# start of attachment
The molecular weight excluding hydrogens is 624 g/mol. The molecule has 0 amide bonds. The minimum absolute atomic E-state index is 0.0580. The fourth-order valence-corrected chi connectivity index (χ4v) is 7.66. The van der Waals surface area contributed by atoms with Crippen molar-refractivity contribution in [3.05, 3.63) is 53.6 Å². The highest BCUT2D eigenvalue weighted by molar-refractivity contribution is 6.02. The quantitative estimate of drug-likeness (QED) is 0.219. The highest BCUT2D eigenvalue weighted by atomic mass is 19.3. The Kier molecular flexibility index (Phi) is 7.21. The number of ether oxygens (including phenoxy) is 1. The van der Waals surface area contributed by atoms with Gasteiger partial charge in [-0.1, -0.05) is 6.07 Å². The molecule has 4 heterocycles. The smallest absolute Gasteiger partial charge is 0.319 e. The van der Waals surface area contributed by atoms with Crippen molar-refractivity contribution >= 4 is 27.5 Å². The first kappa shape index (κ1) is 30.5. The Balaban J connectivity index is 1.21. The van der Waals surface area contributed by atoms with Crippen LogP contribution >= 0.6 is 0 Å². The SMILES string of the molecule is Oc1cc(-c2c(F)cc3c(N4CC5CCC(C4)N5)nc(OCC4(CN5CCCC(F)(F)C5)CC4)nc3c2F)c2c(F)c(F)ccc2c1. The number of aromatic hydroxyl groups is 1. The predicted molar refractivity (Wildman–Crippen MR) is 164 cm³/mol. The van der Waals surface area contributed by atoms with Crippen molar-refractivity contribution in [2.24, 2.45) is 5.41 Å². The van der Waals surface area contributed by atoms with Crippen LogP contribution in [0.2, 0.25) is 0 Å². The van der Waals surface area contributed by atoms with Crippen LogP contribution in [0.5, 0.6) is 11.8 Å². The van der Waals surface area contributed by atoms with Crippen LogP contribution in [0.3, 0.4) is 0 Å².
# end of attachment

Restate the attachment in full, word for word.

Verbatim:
The molecular weight excluding hydrogens is 624 g/mol. The molecule has 0 amide bonds. The minimum absolute atomic E-state index is 0.0580. The fourth-order valence-corrected chi connectivity index (χ4v) is 7.66. The van der Waals surface area contributed by atoms with Crippen molar-refractivity contribution in [3.05, 3.63) is 53.6 Å². The highest BCUT2D eigenvalue weighted by molar-refractivity contribution is 6.02. The quantitative estimate of drug-likeness (QED) is 0.219. The highest BCUT2D eigenvalue weighted by atomic mass is 19.3. The Kier molecular flexibility index (Phi) is 7.21. The number of ether oxygens (including phenoxy) is 1. The van der Waals surface area contributed by atoms with Gasteiger partial charge in [-0.1, -0.05) is 6.07 Å². The molecule has 4 heterocycles. The smallest absolute Gasteiger partial charge is 0.319 e. The van der Waals surface area contributed by atoms with Crippen molar-refractivity contribution >= 4 is 27.5 Å². The first kappa shape index (κ1) is 30.5. The Balaban J connectivity index is 1.21. The van der Waals surface area contributed by atoms with Crippen LogP contribution >= 0.6 is 0 Å². The SMILES string of the molecule is Oc1cc(-c2c(F)cc3c(N4CC5CCC(C4)N5)nc(OCC4(CN5CCCC(F)(F)C5)CC4)nc3c2F)c2c(F)c(F)ccc2c1. The number of aromatic hydroxyl groups is 1. The predicted molar refractivity (Wildman–Crippen MR) is 164 cm³/mol. The van der Waals surface area contributed by atoms with Crippen molar-refractivity contribution in [2.24, 2.45) is 5.41 Å². The van der Waals surface area contributed by atoms with Crippen LogP contribution in [0.2, 0.25) is 0 Å². The van der Waals surface area contributed by atoms with Crippen LogP contribution in [0.5, 0.6) is 11.8 Å². The van der Waals surface area contributed by atoms with Crippen LogP contribution in [0.3, 0.4) is 0 Å².